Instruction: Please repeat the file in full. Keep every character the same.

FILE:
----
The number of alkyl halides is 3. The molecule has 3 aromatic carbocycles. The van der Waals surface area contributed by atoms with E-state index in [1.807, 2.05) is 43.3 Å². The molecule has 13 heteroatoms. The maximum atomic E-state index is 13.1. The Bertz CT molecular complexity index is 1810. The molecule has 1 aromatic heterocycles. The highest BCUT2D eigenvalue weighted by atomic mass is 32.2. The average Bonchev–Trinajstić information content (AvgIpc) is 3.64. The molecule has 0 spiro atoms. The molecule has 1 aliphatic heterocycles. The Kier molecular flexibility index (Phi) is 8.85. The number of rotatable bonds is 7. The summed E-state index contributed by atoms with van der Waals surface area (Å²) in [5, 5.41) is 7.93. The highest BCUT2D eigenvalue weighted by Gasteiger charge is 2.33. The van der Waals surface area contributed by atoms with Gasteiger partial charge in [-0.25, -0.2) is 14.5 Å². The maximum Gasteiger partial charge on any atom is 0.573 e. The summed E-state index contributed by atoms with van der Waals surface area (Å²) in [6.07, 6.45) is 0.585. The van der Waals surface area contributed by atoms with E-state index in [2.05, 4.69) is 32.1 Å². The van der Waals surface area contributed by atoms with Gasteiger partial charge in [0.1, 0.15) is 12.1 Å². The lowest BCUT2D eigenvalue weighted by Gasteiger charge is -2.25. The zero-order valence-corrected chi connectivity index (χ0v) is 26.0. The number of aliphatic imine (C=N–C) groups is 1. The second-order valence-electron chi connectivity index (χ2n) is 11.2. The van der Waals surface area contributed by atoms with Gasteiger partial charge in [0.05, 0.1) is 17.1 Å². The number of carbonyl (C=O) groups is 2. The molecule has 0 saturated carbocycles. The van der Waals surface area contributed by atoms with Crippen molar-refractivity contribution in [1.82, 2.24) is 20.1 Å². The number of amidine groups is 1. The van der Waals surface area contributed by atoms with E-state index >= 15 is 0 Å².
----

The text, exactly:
The number of alkyl halides is 3. The molecule has 3 aromatic carbocycles. The van der Waals surface area contributed by atoms with E-state index in [1.807, 2.05) is 43.3 Å². The molecule has 13 heteroatoms. The maximum atomic E-state index is 13.1. The Bertz CT molecular complexity index is 1810. The molecule has 1 aromatic heterocycles. The highest BCUT2D eigenvalue weighted by atomic mass is 32.2. The average Bonchev–Trinajstić information content (AvgIpc) is 3.64. The molecule has 0 spiro atoms. The molecule has 1 aliphatic heterocycles. The Kier molecular flexibility index (Phi) is 8.85. The number of rotatable bonds is 7. The summed E-state index contributed by atoms with van der Waals surface area (Å²) in [5, 5.41) is 7.93. The highest BCUT2D eigenvalue weighted by Gasteiger charge is 2.33. The van der Waals surface area contributed by atoms with Gasteiger partial charge in [-0.25, -0.2) is 14.5 Å². The maximum Gasteiger partial charge on any atom is 0.573 e. The summed E-state index contributed by atoms with van der Waals surface area (Å²) in [6.07, 6.45) is 0.585. The van der Waals surface area contributed by atoms with E-state index in [2.05, 4.69) is 32.1 Å². The van der Waals surface area contributed by atoms with Gasteiger partial charge in [0.1, 0.15) is 12.1 Å². The lowest BCUT2D eigenvalue weighted by Gasteiger charge is -2.25. The zero-order valence-corrected chi connectivity index (χ0v) is 26.0. The number of aliphatic imine (C=N–C) groups is 1. The second-order valence-electron chi connectivity index (χ2n) is 11.2. The van der Waals surface area contributed by atoms with Gasteiger partial charge in [0.05, 0.1) is 17.1 Å². The number of carbonyl (C=O) groups is 2. The molecule has 0 saturated carbocycles. The van der Waals surface area contributed by atoms with Crippen molar-refractivity contribution in [1.82, 2.24) is 20.1 Å². The number of amidine groups is 1. The van der Waals surface area contributed by atoms with E-state index >= 15 is 0 Å².